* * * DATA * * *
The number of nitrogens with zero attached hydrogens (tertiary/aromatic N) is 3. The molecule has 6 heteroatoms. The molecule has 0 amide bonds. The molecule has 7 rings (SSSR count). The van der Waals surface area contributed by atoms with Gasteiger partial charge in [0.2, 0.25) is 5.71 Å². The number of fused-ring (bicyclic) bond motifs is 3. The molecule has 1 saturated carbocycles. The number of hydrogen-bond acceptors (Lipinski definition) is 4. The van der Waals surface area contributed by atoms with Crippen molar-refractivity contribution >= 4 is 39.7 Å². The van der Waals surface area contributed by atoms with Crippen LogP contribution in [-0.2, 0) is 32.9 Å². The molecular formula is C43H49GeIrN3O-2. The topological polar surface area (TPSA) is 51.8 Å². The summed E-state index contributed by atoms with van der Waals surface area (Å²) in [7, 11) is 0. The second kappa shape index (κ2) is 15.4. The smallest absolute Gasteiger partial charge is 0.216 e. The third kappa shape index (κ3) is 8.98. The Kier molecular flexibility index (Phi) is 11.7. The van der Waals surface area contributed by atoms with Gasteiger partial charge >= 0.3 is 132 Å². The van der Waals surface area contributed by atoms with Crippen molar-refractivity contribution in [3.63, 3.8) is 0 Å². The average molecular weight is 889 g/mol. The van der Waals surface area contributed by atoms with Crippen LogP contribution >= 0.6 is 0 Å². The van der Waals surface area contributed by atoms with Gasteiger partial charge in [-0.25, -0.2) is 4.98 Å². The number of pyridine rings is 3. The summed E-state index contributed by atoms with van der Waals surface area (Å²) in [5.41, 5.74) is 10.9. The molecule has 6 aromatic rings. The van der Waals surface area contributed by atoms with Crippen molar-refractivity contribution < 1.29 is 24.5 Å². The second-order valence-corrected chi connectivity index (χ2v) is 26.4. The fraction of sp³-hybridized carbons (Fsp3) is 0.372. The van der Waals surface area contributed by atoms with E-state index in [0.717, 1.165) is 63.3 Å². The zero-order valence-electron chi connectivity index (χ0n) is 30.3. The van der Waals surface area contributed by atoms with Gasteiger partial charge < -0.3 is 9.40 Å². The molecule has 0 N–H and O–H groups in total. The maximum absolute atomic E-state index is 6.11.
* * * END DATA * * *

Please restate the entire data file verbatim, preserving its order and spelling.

The number of nitrogens with zero attached hydrogens (tertiary/aromatic N) is 3. The molecule has 6 heteroatoms. The molecule has 0 amide bonds. The molecule has 7 rings (SSSR count). The van der Waals surface area contributed by atoms with Gasteiger partial charge in [0.2, 0.25) is 5.71 Å². The number of fused-ring (bicyclic) bond motifs is 3. The molecule has 1 saturated carbocycles. The number of hydrogen-bond acceptors (Lipinski definition) is 4. The van der Waals surface area contributed by atoms with Crippen molar-refractivity contribution >= 4 is 39.7 Å². The van der Waals surface area contributed by atoms with Crippen LogP contribution in [-0.2, 0) is 32.9 Å². The molecular formula is C43H49GeIrN3O-2. The topological polar surface area (TPSA) is 51.8 Å². The summed E-state index contributed by atoms with van der Waals surface area (Å²) in [7, 11) is 0. The second kappa shape index (κ2) is 15.4. The smallest absolute Gasteiger partial charge is 0.216 e. The third kappa shape index (κ3) is 8.98. The Kier molecular flexibility index (Phi) is 11.7. The van der Waals surface area contributed by atoms with Gasteiger partial charge >= 0.3 is 132 Å². The van der Waals surface area contributed by atoms with Crippen molar-refractivity contribution in [3.63, 3.8) is 0 Å². The average molecular weight is 889 g/mol. The van der Waals surface area contributed by atoms with Crippen LogP contribution >= 0.6 is 0 Å². The van der Waals surface area contributed by atoms with Gasteiger partial charge in [-0.25, -0.2) is 4.98 Å². The number of pyridine rings is 3. The summed E-state index contributed by atoms with van der Waals surface area (Å²) in [5.41, 5.74) is 10.9. The molecule has 6 aromatic rings. The van der Waals surface area contributed by atoms with Crippen molar-refractivity contribution < 1.29 is 24.5 Å². The second-order valence-corrected chi connectivity index (χ2v) is 26.4. The fraction of sp³-hybridized carbons (Fsp3) is 0.372. The van der Waals surface area contributed by atoms with E-state index in [0.717, 1.165) is 63.3 Å². The zero-order valence-electron chi connectivity index (χ0n) is 30.3. The van der Waals surface area contributed by atoms with Gasteiger partial charge < -0.3 is 9.40 Å². The molecule has 0 N–H and O–H groups in total. The maximum absolute atomic E-state index is 6.11.